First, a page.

Con’s Of Buying A Condo

  • Monthly condo or association fee’s
  • Reduced privacy
  • Rules and regulations to be adhered to
  • Decision regarding issues are shared and voted on
  • Outdoor living space is at a minimum

Whether you should purchase a condo or not is an individual decision.  There is no right or wrong.  But do you homework so if you do buy a condominium in Massachusetts you are making an informed decision

Homeowner Association or Condominium Fees

Homeowner Association or Condominium Fees can vary greatly from one condo complex to another.  The variables can be the level of maintenance provided, whether utilities are part of the condo fee, the level of amenities, recent maintenance that was done and paid for etc…

A low condo fee may not necessarily be a good thing if maintenance has been left undone or if the association is constantly having special assessments to cover costs on a regular basis.  Another thing to remember, while you do have to write a check for that condo fee every month, don’t fool yourself into thinking you will not have monthly maintenance in a single family home.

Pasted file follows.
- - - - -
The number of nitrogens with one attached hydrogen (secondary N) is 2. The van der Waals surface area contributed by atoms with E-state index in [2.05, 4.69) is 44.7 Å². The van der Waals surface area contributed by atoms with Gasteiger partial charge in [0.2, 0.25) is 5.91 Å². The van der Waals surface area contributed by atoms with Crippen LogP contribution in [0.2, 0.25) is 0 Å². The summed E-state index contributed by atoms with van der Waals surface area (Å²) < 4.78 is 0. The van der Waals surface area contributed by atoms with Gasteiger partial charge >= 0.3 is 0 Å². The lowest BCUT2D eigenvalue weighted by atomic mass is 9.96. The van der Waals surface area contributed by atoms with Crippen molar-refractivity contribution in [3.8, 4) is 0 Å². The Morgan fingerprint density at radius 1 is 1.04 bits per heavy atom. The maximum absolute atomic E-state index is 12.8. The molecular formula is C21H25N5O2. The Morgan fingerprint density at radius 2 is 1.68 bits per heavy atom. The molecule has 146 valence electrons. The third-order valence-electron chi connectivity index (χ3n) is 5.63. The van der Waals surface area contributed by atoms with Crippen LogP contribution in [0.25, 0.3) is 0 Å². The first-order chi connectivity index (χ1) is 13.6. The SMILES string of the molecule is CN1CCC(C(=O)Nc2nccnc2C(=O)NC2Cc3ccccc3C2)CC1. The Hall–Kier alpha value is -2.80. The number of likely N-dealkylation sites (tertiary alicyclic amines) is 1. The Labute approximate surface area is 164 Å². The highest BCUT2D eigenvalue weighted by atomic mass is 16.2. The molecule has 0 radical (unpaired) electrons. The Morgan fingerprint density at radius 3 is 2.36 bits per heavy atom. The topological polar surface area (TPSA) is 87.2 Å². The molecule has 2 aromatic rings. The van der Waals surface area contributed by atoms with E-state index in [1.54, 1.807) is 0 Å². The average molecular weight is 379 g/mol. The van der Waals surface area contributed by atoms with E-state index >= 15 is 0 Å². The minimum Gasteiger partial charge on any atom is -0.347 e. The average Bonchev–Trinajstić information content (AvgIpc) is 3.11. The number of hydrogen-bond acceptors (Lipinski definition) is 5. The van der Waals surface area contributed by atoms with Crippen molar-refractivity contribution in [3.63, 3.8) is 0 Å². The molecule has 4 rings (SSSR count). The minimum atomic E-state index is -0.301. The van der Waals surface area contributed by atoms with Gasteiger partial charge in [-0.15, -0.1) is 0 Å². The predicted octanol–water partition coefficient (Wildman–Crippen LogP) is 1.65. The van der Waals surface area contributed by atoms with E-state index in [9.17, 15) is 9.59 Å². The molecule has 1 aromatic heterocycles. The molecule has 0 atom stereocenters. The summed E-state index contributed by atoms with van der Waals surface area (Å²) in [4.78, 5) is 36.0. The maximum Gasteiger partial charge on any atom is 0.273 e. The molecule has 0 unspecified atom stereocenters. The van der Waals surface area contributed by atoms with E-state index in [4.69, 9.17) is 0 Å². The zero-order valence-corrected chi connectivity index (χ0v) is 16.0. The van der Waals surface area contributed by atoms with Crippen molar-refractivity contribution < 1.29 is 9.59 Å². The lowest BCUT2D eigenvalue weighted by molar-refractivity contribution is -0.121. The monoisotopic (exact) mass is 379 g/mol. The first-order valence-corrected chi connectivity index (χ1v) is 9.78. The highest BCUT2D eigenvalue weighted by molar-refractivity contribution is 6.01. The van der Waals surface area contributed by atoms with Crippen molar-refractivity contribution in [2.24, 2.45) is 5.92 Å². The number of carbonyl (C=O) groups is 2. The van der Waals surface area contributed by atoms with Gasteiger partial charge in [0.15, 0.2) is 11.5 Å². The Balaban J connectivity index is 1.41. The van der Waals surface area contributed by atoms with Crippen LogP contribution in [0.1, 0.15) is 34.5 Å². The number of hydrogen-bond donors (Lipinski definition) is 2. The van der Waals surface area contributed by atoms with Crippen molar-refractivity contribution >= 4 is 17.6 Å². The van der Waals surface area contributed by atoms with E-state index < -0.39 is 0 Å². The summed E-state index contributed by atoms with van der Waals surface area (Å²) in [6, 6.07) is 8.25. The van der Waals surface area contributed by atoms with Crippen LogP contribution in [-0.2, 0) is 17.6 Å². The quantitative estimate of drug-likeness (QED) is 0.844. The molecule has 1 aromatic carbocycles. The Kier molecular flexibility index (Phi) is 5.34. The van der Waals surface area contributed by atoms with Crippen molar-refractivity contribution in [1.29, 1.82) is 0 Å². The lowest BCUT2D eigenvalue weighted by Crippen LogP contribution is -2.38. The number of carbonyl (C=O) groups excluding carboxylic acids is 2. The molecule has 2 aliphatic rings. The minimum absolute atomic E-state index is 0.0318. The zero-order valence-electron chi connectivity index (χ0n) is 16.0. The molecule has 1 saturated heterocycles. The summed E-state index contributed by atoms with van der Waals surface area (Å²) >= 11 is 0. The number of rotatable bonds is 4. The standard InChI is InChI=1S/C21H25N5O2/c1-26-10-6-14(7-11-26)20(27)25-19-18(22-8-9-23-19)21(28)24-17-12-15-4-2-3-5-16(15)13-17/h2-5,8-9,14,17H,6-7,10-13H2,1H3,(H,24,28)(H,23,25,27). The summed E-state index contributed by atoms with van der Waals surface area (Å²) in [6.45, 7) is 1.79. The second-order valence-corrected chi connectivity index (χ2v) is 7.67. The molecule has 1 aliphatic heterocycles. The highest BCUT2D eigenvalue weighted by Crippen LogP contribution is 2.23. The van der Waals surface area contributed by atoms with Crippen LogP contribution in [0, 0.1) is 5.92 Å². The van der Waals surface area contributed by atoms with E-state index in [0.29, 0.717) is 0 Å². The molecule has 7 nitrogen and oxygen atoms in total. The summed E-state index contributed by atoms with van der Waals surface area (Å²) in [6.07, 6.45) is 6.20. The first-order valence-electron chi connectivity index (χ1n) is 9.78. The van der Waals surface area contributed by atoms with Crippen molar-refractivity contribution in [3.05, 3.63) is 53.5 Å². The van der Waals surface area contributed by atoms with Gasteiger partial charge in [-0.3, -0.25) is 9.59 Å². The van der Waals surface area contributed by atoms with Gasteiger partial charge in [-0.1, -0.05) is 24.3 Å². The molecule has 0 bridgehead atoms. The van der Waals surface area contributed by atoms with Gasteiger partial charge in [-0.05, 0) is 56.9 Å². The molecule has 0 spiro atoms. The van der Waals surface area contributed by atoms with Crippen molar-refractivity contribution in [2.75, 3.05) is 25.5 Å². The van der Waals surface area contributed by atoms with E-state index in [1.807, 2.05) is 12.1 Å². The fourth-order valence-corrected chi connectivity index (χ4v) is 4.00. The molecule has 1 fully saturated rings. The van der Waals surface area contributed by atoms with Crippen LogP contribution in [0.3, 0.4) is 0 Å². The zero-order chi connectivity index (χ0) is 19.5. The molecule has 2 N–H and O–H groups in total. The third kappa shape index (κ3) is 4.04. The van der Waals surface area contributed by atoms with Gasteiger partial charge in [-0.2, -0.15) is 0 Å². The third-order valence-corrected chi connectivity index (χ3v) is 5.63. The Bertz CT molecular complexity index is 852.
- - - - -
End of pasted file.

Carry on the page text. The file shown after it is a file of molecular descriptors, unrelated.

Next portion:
Review The Condo Docs

When purchasing a condo it is important you reserve the right to have a period of time to review the condominium documents.  This is a big part of how to buy a condo for success.  It is different from buying a single family home.

You will automatically become a member of the HOA the documents will cover how money is spent, how the condo was formed, the rules you must live by, how decisions are made and more.

Make sure you have an understanding of what you are buying into.

Declaration of Trust

The Declaration of Trust is the document that sets the complex as an entity and the governing of the condominium usually thru a board of trustees and a home owners association.  It is the legal documention forming the condomium as set forth by Massachusetts General Law, Chapter 183.

It is a recorded document that automatically binds new owners tihe trust.

Master Deed

The master deed is the breakdown of ownership in a condominium complex.  It will often refer to common areas, exclusive common areas and the individual units.

When you buy a condo it will give you an idea of your percentage of ownership in the common areas and what comes with the condo unit you purchase.